News of Radio Prague

Temelin could be shut down for one month

Operators at the Temelin nuclear power station in South Bohemia say the plant may be shut down for almost a month, as technicians try to rectify a number of problems. The Czech newspaper Pravo, quoting Temelin director Frantisek Hezoucky, said on Friday that the shutdown was expected to begin in June, when the Czech Republic's electricity consumption was low. The shutdown could delay commercial start-up of the controversial plant's first reactor, which is scheduled for June. Technicians have struggled for several months to fix abnormal vibrations, oil leaks and other problems with a power-generating turbine.

Austrian anti-nuclear activists launch new 'anti-Temelin' offensive

Austrian anti-nuclear activists announced they were launching a new offensive against Temelin on Friday, saying they would seek to establish ties with Czech politicians in their campaign against the plant. Green Party spokesman Rudi Anschober said his party would also be demanding the extension of a deadline for an environmental impact study until the end of the year, the halting of test operations, and the release of documents on the testing process. An Austrian member of parliament said on Saturday that the lower house had approved the release of 40 million Austrian schillings for what he described as 'the battle against Temelin.'

Britain ready to deploy immigration officials in Prague

A spokesman for Britain's Home Office said on Saturday that London was ready to send British immigration officials to Prague in a bid to weed out what it describes as 'bogus asylum seekers' before they get to Britain. The spokesman confirmed that officials could be deployed in the Czech capital if the situation demanded it, following an agreement with the Czech government. British immigration officials are already stationed in Paris and several Balkan countries to head off 'bogus asylum seekers' before they arrive in Britain. Hundreds of Czech Roma families have sought asylum in Britain in recent years, claiming systematic discrimination at home. The Czech government says they are economic migrants.

Right-wing extremists demonstrate in Orlova

Around seventy right-wing extremists demonstrated in the eastern town of Orlova on Saturday. The demonstration was described as against drugs and in support of the Czech national identity. One speaker called for public executions for all convicted drug dealers over the age of 14. Clashes with anarchist protestors were prevented by the presence of more than 100 police officers. The demonstration was organised by the Republican Youth Organisation, the National Front, and the National Unity Bloc, three right-wing groups whose supporters are mostly neo-Nazi skinheads.

Klaus: if Zeman resigns as PM, we withdraw from Opposition Agreement

The leader of the right-of-centre Civic Democrats, Vaclav Klaus, has said if Milos Zeman resigns as Prime Minister, it will be the end of the so-called 'Opposition Agreement' - the power-sharing deal under which the Civic Democrats support Mr Zeman's minority Social Democrat cabinet in return for policy concessions and senior parliamentary seats. Mr Zeman has already said he will resign as leader of the Social Democrats at the party's national conference in April, but recently announced that he might offer his resignation as Prime Minister as well. Mr Klaus told the BBC on Friday that if Mr Zeman went, his party would no longer see any obligation to support the Social Democrat cabinet. However Mr Klaus also said he did not think Mr Zeman's offer to resign as Prime Minister was meant seriously.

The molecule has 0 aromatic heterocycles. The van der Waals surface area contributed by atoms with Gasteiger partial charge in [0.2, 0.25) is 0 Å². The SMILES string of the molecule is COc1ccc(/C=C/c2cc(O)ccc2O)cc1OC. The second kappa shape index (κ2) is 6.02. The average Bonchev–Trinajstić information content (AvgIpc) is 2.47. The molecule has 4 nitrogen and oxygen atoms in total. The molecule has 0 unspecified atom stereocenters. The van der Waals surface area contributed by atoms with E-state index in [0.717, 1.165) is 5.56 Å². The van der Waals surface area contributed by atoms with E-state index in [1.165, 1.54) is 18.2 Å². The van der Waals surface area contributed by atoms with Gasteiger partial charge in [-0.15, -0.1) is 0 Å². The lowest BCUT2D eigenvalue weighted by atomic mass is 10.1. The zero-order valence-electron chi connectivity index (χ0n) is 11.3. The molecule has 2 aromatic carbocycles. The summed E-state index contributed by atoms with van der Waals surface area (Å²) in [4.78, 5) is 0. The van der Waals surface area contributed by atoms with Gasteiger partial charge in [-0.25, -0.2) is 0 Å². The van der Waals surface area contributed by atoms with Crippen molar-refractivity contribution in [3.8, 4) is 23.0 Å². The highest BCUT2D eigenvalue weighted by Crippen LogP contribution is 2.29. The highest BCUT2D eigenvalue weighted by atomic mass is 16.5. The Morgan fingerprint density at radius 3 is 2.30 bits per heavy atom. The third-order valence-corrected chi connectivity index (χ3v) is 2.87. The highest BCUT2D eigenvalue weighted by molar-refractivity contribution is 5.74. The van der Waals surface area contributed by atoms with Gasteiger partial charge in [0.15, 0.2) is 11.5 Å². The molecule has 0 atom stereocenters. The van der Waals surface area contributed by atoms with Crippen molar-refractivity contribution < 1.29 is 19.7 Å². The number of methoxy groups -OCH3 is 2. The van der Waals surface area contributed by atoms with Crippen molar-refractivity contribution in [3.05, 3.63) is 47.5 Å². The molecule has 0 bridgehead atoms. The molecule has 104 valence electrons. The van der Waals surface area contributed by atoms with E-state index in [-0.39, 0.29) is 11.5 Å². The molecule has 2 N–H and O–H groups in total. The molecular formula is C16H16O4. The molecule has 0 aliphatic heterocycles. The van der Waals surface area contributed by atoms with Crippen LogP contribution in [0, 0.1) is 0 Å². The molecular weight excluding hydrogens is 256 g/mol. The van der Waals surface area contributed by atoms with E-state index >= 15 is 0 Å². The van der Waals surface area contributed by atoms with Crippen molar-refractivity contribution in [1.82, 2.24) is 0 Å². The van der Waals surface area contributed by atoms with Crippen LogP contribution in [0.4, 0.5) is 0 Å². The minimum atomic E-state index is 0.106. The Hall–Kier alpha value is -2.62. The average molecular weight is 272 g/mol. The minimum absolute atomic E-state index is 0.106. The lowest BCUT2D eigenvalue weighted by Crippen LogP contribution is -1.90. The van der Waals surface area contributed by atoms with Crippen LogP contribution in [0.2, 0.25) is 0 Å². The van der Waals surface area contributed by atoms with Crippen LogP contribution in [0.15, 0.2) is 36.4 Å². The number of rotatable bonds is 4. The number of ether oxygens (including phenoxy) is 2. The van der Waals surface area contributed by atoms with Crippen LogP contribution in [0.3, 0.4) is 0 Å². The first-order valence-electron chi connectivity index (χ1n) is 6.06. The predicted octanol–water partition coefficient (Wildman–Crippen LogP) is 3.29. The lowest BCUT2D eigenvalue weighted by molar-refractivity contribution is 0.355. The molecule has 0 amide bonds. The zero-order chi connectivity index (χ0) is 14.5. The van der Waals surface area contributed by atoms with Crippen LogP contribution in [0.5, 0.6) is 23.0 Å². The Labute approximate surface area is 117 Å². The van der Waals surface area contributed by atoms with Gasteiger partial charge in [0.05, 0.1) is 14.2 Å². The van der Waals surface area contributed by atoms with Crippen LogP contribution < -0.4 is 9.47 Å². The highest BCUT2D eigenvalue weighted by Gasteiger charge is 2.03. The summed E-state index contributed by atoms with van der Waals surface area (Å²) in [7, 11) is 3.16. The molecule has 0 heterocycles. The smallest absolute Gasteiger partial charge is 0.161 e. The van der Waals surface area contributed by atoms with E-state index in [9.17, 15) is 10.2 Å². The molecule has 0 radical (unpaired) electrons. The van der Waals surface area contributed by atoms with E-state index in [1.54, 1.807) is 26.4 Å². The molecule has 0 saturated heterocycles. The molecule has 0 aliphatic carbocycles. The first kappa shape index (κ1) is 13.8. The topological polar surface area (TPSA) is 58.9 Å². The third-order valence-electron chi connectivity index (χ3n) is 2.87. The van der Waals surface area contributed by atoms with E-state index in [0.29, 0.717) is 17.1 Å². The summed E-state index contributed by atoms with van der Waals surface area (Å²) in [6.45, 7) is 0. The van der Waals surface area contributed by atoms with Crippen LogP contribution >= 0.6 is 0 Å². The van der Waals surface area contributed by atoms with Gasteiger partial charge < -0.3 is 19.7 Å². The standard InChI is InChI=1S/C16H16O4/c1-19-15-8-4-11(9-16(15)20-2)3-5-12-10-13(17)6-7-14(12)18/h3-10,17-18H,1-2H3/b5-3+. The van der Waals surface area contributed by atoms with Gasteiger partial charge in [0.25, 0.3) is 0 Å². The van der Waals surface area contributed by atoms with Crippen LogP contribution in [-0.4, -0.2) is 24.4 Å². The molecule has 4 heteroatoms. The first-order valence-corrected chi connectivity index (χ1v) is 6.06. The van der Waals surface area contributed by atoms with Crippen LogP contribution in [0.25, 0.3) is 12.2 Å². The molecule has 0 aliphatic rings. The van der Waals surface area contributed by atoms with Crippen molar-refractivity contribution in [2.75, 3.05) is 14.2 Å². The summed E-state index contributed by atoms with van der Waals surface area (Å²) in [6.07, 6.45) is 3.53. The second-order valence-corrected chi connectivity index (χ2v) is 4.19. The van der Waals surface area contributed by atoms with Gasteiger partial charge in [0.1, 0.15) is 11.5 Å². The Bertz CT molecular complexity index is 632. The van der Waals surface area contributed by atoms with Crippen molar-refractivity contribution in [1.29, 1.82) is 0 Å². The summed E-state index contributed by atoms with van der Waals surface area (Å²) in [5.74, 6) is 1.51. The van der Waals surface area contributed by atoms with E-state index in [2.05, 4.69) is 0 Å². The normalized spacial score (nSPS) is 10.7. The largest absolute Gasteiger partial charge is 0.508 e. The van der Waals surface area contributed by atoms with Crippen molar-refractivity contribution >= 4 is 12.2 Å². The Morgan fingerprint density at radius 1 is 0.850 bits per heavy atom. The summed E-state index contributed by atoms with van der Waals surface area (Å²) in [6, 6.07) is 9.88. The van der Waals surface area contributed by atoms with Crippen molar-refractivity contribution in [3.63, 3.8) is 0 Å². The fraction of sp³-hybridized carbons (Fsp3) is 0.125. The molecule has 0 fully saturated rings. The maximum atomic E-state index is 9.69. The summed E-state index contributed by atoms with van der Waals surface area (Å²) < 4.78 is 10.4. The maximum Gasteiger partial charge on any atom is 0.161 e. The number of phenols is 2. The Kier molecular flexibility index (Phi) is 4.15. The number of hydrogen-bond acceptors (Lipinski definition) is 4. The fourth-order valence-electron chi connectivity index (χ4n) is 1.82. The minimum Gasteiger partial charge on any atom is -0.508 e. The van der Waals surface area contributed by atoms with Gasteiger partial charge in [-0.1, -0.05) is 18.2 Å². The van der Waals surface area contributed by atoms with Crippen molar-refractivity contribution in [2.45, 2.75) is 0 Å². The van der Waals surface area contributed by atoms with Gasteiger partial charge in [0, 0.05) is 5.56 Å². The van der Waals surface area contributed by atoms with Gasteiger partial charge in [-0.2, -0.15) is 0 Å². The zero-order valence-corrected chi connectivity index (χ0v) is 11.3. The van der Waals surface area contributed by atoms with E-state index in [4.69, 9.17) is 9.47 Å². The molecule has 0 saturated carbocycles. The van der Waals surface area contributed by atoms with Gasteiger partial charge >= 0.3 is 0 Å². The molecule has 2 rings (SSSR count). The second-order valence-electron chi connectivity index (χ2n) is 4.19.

Zeman, Kavan could face police questioning over Zieleniec slander charges

Prime Minister Zeman and his Foreign Minister Jan Kavan could face police questioning over allegations of slander against the former Foreign Minister Josef Zieleniec. The state prosecutor involved in the case said on Friday that the two men could face questions to ascertain whether they had slandered Mr Zieleniec by claiming he had bribed journalists to provide positive coverage in the media. The accusations were made in 1999 by Mr Zeman and backed up by Mr Kavan. Both men later apologised to Mr Zieleniec after failing to provide evidence for the accusations.

Kosovo Albanians sentenced for heroin smuggling

A court in the western city of Plzen has sentenced a Kosovo Albanian man to 11 years in prison for organising the smuggling of heroin to Germany. His brother was sentenced to 6.5 years, and a courier was sentenced to 4 years. The courier was caught on the border in May 1999 with four packets of heroin hidden in juice cartons. The two brothers deny all the charges and have appealed against the sentences.

Chief Rabbi opens Jewish Moravia exhibition in Brussels

The Czech Republic's Chief Rabbi Karel Sidon has opened an exhibition in Brussels devoted to the life of Moravia's pre-war Jewish community, most of whom perished in the Holocaust. The exhibition, entitled 'Jewish Moravia, Jewish Brno', contains a number of objects and photographs documenting the life of Moravia's Jewish community from its establishment in the Middle Ages to the present day. Before 1939 there were some 80,000 Jews living in Moravia - today that figure is around 500. But Rabbi Sidon said the community was growing once again, and the exhibition was part of an attempt to prove that Moravia's Jewish community was not dead.


And finally, a quick look at the weather. Saturday night will be mostly clear, but slight fog in some parts of the country. Night-time temperatures will fall to lows of -1 degrees Celsius. Sunday will see more brighter weather, with sunny periods and light clouds. Daytime temperatures will peak at 15 degrees Celsius.